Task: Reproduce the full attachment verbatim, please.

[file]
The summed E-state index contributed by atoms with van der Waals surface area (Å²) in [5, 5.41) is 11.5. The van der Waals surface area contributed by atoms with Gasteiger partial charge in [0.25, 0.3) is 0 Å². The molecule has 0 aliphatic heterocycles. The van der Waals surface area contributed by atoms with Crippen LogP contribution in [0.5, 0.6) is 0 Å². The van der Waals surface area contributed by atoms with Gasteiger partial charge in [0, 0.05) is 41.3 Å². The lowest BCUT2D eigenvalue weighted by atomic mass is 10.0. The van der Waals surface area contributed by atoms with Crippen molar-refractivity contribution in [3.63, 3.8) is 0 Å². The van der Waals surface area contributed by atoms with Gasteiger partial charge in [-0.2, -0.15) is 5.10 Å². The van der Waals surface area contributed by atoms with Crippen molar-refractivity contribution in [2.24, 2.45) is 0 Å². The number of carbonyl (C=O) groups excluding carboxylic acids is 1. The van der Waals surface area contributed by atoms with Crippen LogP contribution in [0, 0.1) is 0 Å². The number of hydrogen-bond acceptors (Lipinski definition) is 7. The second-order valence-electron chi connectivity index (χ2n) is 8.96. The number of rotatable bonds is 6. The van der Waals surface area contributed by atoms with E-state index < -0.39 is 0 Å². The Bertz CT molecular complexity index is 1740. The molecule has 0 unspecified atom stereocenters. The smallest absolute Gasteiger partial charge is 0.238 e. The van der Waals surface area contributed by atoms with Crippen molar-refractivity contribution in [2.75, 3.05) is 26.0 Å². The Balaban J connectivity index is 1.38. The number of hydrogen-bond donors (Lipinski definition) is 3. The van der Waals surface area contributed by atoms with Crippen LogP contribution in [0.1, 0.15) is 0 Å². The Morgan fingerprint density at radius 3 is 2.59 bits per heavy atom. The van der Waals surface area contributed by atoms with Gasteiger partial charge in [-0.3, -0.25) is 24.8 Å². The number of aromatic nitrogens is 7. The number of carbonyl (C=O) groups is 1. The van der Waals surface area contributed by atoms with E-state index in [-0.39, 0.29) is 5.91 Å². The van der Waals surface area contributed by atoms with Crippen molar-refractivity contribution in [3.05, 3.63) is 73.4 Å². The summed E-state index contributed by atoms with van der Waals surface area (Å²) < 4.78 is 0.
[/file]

The summed E-state index contributed by atoms with van der Waals surface area (Å²) in [5, 5.41) is 11.5. The van der Waals surface area contributed by atoms with Gasteiger partial charge in [0.25, 0.3) is 0 Å². The molecule has 0 aliphatic heterocycles. The van der Waals surface area contributed by atoms with Crippen LogP contribution in [0.5, 0.6) is 0 Å². The van der Waals surface area contributed by atoms with Gasteiger partial charge in [0, 0.05) is 41.3 Å². The lowest BCUT2D eigenvalue weighted by atomic mass is 10.0. The van der Waals surface area contributed by atoms with Crippen molar-refractivity contribution in [3.63, 3.8) is 0 Å². The van der Waals surface area contributed by atoms with Gasteiger partial charge in [-0.2, -0.15) is 5.10 Å². The van der Waals surface area contributed by atoms with Crippen molar-refractivity contribution in [2.24, 2.45) is 0 Å². The number of carbonyl (C=O) groups excluding carboxylic acids is 1. The van der Waals surface area contributed by atoms with Crippen LogP contribution in [0, 0.1) is 0 Å². The number of hydrogen-bond acceptors (Lipinski definition) is 7. The second-order valence-electron chi connectivity index (χ2n) is 8.96. The number of rotatable bonds is 6. The van der Waals surface area contributed by atoms with E-state index < -0.39 is 0 Å². The Bertz CT molecular complexity index is 1740. The molecule has 0 unspecified atom stereocenters. The smallest absolute Gasteiger partial charge is 0.238 e. The van der Waals surface area contributed by atoms with Crippen molar-refractivity contribution in [2.75, 3.05) is 26.0 Å². The Balaban J connectivity index is 1.38. The number of hydrogen-bond donors (Lipinski definition) is 3. The van der Waals surface area contributed by atoms with Crippen LogP contribution in [0.1, 0.15) is 0 Å². The Morgan fingerprint density at radius 3 is 2.59 bits per heavy atom. The van der Waals surface area contributed by atoms with Gasteiger partial charge in [-0.3, -0.25) is 24.8 Å². The number of aromatic nitrogens is 7. The number of carbonyl (C=O) groups is 1. The van der Waals surface area contributed by atoms with E-state index in [-0.39, 0.29) is 5.91 Å². The van der Waals surface area contributed by atoms with Crippen molar-refractivity contribution in [3.05, 3.63) is 73.4 Å². The summed E-state index contributed by atoms with van der Waals surface area (Å²) < 4.78 is 0.